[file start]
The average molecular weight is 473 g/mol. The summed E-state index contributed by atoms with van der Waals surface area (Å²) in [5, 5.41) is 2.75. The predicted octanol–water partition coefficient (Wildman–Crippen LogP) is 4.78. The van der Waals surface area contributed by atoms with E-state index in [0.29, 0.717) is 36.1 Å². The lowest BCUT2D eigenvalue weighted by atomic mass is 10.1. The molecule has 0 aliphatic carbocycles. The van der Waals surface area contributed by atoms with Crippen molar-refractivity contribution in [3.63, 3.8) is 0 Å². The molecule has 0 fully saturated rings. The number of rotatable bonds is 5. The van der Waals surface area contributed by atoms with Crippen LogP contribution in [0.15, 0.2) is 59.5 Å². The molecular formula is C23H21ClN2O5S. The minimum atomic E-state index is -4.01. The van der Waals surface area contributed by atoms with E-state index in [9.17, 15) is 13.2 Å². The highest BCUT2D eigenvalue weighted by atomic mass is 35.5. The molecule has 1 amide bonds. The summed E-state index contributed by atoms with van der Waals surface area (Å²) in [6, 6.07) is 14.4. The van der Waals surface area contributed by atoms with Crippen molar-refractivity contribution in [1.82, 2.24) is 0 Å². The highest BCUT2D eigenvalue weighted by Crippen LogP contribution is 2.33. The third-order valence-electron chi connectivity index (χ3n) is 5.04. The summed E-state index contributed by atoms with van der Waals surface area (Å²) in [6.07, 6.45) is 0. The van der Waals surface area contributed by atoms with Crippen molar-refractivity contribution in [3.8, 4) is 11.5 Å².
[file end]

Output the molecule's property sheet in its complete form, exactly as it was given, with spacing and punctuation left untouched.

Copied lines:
The average molecular weight is 473 g/mol. The summed E-state index contributed by atoms with van der Waals surface area (Å²) in [5, 5.41) is 2.75. The predicted octanol–water partition coefficient (Wildman–Crippen LogP) is 4.78. The van der Waals surface area contributed by atoms with E-state index in [0.29, 0.717) is 36.1 Å². The lowest BCUT2D eigenvalue weighted by atomic mass is 10.1. The molecule has 0 aliphatic carbocycles. The van der Waals surface area contributed by atoms with Crippen molar-refractivity contribution in [3.63, 3.8) is 0 Å². The molecule has 0 fully saturated rings. The number of rotatable bonds is 5. The van der Waals surface area contributed by atoms with Crippen LogP contribution in [0.15, 0.2) is 59.5 Å². The molecular formula is C23H21ClN2O5S. The minimum atomic E-state index is -4.01. The van der Waals surface area contributed by atoms with E-state index in [9.17, 15) is 13.2 Å². The highest BCUT2D eigenvalue weighted by atomic mass is 35.5. The molecule has 1 amide bonds. The summed E-state index contributed by atoms with van der Waals surface area (Å²) in [6, 6.07) is 14.4. The van der Waals surface area contributed by atoms with Crippen molar-refractivity contribution in [1.82, 2.24) is 0 Å². The highest BCUT2D eigenvalue weighted by Crippen LogP contribution is 2.33. The third-order valence-electron chi connectivity index (χ3n) is 5.04. The summed E-state index contributed by atoms with van der Waals surface area (Å²) in [6.07, 6.45) is 0. The van der Waals surface area contributed by atoms with Crippen molar-refractivity contribution in [3.8, 4) is 11.5 Å².